(Bloomberg) — Boeing Co. expects global jetliner sales to bounce back from the Covid-19 pandemic later this decade, contributing to a potential $9 trillion market for aerospace and defense products and services.
That’s 5.9% larger than the $8.5 trillion addressable market that the Chicago-based manufacturer forecast last year, when the coronavirus outbreak sapped demand for travel and new planes. Boeing expects global planemakers to deliver 19,000 aircraft worth $3.2 trillion through 2030, a more bullish outlook than the 18,350 planes worth $2.9 trillion that it predicted a year ago.
The prospects for aerospace should be bolstered by global economic growth, rising demand for cargo-hauling jets and a shift by airlines to newer, greener aircraft, according to Marc Allen, Boeing’s chief strategy officer. But the recovery could come in fits and starts, depending on the pace at which vaccines are distributed and border restrictions lifted, he cautioned. Defense sales, which helped bolster Boeing’s finances during the crisis, aren’t likely to see similar growth.
“Clearly, the shape of the recovery will be uneven and volatile,” Allen told reporters in a briefing before the forecast was made public. “But we do believe these long-term trends will bear themselves out.”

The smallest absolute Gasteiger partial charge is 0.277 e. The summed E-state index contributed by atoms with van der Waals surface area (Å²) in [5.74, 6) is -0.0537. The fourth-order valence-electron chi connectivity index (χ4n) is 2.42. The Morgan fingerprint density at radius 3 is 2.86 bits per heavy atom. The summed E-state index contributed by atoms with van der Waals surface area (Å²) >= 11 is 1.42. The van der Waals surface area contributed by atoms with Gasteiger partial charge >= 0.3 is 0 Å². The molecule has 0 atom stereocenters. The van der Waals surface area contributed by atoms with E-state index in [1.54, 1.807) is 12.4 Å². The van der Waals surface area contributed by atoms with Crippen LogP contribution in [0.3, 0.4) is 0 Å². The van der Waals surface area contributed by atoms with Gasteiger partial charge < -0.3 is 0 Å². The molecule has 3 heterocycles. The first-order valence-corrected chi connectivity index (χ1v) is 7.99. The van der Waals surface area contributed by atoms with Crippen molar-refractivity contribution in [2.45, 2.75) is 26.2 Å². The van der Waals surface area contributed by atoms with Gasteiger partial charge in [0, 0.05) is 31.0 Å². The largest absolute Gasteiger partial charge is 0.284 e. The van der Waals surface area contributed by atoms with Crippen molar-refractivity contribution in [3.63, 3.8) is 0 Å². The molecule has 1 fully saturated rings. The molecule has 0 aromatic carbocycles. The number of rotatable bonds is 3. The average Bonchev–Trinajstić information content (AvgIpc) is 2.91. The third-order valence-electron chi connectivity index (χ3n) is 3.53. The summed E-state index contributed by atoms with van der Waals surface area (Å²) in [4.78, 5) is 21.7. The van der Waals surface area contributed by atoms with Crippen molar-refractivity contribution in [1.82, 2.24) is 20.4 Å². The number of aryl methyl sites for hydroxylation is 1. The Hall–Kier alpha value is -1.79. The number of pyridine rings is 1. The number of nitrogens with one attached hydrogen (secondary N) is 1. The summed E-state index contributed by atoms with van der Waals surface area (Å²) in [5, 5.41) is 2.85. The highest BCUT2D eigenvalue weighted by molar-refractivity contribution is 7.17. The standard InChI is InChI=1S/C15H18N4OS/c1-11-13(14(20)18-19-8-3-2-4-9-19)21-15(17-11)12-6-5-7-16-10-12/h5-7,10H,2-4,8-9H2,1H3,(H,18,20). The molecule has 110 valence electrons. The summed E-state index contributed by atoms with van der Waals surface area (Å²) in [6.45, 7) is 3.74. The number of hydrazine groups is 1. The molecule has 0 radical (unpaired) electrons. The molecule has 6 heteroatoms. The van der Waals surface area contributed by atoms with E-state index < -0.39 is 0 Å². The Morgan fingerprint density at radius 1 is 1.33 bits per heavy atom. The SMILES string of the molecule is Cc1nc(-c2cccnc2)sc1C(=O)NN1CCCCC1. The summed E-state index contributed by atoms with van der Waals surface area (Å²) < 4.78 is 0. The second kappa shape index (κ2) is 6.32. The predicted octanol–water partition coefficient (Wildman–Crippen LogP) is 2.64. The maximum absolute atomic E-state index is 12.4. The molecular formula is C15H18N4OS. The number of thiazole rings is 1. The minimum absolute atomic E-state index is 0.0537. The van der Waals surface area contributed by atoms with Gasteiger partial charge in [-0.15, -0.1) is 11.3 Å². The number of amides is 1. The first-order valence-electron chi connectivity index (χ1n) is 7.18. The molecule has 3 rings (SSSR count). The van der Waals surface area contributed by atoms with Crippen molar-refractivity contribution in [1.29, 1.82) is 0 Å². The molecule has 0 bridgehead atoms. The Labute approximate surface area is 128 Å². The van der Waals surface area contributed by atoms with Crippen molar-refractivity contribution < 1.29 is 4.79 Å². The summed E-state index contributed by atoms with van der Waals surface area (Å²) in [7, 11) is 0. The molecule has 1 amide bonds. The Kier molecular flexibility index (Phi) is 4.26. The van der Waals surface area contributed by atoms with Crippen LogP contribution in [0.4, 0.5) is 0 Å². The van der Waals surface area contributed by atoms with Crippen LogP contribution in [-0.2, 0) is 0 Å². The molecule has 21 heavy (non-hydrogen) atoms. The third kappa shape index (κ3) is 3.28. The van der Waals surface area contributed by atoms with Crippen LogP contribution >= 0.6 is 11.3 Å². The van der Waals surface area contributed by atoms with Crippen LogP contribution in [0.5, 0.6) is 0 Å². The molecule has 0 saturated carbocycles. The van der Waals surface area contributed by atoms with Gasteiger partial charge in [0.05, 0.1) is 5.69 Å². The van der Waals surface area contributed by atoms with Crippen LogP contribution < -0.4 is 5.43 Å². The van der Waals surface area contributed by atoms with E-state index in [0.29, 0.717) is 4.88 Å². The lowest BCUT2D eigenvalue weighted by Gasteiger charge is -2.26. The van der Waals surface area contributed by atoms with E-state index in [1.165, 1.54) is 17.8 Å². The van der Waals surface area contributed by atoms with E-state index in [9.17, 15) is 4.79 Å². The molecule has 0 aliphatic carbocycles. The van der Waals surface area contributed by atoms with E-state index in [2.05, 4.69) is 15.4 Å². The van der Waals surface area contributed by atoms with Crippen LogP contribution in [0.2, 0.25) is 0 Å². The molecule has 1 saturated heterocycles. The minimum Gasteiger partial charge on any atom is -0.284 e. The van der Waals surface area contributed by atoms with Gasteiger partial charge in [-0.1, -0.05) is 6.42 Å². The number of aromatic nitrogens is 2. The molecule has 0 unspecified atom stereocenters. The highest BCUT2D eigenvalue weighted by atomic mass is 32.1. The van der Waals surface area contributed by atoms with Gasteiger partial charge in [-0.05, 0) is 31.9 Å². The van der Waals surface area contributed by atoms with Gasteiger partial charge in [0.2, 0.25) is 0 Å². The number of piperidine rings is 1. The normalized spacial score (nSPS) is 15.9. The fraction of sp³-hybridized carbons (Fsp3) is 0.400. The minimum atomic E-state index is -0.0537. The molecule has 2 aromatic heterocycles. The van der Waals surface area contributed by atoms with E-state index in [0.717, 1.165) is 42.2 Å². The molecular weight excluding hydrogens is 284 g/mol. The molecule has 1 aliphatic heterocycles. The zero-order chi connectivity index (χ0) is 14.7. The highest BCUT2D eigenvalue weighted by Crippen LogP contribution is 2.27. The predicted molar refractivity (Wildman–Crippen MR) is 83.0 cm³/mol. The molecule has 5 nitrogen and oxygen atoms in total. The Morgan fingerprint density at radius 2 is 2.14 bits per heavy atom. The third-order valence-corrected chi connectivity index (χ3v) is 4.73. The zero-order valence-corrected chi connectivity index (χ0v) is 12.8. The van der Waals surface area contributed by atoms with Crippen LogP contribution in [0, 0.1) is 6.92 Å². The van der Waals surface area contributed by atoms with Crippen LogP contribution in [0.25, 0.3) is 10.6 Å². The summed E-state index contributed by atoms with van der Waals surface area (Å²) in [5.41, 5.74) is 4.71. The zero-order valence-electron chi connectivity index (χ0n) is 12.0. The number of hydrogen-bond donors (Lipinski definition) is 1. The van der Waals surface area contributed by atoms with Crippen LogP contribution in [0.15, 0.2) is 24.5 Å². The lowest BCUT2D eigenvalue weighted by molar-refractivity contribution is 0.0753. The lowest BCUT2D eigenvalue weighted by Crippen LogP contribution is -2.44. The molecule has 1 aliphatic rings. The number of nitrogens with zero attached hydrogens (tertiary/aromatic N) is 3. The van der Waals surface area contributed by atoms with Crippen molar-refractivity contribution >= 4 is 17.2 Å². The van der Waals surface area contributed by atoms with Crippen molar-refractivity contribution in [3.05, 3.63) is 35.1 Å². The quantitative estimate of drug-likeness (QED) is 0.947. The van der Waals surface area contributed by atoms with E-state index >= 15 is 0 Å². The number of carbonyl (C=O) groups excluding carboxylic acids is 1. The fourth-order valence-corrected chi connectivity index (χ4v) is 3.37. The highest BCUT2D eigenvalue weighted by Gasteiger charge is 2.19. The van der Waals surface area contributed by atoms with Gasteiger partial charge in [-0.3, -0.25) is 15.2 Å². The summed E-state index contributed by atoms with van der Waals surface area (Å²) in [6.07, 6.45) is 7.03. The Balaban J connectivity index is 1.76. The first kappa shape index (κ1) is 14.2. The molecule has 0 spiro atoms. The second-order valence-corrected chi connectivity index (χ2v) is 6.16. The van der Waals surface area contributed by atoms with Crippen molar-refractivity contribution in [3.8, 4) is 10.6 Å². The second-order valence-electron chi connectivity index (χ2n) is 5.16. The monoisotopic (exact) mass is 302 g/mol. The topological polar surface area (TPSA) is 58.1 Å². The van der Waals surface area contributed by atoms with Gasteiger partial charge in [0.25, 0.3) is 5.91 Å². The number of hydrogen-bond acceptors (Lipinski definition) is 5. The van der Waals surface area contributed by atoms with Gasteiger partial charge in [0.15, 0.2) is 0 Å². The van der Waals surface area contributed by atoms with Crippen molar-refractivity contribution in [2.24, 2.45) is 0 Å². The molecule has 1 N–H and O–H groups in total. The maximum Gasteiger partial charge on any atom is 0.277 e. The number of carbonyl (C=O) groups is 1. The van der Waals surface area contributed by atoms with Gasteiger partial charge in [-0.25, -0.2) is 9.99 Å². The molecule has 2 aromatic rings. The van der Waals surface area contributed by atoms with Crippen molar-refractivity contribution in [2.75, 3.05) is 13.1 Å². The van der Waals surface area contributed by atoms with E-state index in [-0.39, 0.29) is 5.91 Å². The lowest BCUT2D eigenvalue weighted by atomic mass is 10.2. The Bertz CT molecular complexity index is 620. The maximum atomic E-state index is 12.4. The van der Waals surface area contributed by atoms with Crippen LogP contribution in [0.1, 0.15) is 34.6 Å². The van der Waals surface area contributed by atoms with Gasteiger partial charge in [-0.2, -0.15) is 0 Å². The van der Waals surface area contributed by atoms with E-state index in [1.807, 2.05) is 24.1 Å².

Boeing expects global travel to return to pre-pandemic levels by the end of next year or early 2023, driven by a rebound in shorter domestic flights. Long-range travel will recover by mid-decade, said Darren Hulst, Boeing’s vice president for commercial marketing.
The planemaker doesn’t see the new era of webcasts and Zoom calls fundamentally altering demand for business travel over the longer term, either. “We’re pretty confident that business travel will be back,” Hulst said, noting that corporate travel defied gloomy predictions after the 2008 global financial crisis and Sept. 11, 2001, attacks.
In fact, Boeing expects passenger traffic to grow an average of 4% a year, unchanged from its 2020 commercial market outlook. The company expects airlines to add 43,610 new aircraft through 2040, with single-aisle jets accounting for three-quarters of deliveries. Airlines will need 7,670 new wide-body planes over the next 20 years — about 8% fewer than it predicted in 2019.